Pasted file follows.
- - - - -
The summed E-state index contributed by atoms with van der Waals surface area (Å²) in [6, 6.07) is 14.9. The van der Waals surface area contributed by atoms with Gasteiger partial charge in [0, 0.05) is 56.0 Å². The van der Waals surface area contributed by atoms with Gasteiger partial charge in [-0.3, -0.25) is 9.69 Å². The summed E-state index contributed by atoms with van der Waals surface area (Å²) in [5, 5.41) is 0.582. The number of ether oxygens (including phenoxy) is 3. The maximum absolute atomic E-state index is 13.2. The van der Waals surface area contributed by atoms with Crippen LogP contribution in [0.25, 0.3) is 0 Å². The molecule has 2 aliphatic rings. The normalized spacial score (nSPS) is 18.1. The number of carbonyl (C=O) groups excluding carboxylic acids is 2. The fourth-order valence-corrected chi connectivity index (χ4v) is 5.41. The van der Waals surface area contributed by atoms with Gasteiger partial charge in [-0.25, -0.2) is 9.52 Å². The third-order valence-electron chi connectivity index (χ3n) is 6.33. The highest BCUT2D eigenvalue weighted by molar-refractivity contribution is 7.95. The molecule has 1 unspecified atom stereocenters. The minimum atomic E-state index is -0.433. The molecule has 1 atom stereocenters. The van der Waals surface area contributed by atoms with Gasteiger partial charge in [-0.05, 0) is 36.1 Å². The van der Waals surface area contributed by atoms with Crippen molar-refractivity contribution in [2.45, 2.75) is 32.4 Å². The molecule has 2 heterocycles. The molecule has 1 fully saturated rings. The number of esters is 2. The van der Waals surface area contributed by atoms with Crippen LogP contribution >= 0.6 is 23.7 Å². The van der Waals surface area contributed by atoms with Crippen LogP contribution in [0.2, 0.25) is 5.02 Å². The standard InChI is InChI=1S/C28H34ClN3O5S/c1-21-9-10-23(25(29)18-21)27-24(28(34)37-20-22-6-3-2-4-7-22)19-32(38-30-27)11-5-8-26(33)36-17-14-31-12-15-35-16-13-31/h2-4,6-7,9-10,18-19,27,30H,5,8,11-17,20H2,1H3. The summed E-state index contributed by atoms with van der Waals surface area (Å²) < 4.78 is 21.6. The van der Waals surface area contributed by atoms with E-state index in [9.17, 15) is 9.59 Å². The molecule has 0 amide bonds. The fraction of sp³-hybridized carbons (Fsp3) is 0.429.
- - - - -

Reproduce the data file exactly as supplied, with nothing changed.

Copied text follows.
The summed E-state index contributed by atoms with van der Waals surface area (Å²) in [6, 6.07) is 14.9. The van der Waals surface area contributed by atoms with Gasteiger partial charge in [0, 0.05) is 56.0 Å². The van der Waals surface area contributed by atoms with Gasteiger partial charge in [-0.3, -0.25) is 9.69 Å². The summed E-state index contributed by atoms with van der Waals surface area (Å²) in [5, 5.41) is 0.582. The number of ether oxygens (including phenoxy) is 3. The maximum absolute atomic E-state index is 13.2. The van der Waals surface area contributed by atoms with Crippen LogP contribution in [0.25, 0.3) is 0 Å². The molecule has 2 aliphatic rings. The normalized spacial score (nSPS) is 18.1. The number of carbonyl (C=O) groups excluding carboxylic acids is 2. The fourth-order valence-corrected chi connectivity index (χ4v) is 5.41. The van der Waals surface area contributed by atoms with Gasteiger partial charge in [-0.25, -0.2) is 9.52 Å². The third-order valence-electron chi connectivity index (χ3n) is 6.33. The highest BCUT2D eigenvalue weighted by molar-refractivity contribution is 7.95. The molecule has 1 unspecified atom stereocenters. The minimum atomic E-state index is -0.433. The molecule has 1 atom stereocenters. The van der Waals surface area contributed by atoms with Gasteiger partial charge in [-0.05, 0) is 36.1 Å². The van der Waals surface area contributed by atoms with Crippen molar-refractivity contribution in [2.45, 2.75) is 32.4 Å². The molecule has 2 heterocycles. The molecule has 1 fully saturated rings. The number of esters is 2. The van der Waals surface area contributed by atoms with Crippen LogP contribution >= 0.6 is 23.7 Å². The van der Waals surface area contributed by atoms with Crippen LogP contribution in [0.2, 0.25) is 5.02 Å². The standard InChI is InChI=1S/C28H34ClN3O5S/c1-21-9-10-23(25(29)18-21)27-24(28(34)37-20-22-6-3-2-4-7-22)19-32(38-30-27)11-5-8-26(33)36-17-14-31-12-15-35-16-13-31/h2-4,6-7,9-10,18-19,27,30H,5,8,11-17,20H2,1H3. The summed E-state index contributed by atoms with van der Waals surface area (Å²) < 4.78 is 21.6. The van der Waals surface area contributed by atoms with E-state index in [9.17, 15) is 9.59 Å². The molecule has 0 amide bonds. The fraction of sp³-hybridized carbons (Fsp3) is 0.429.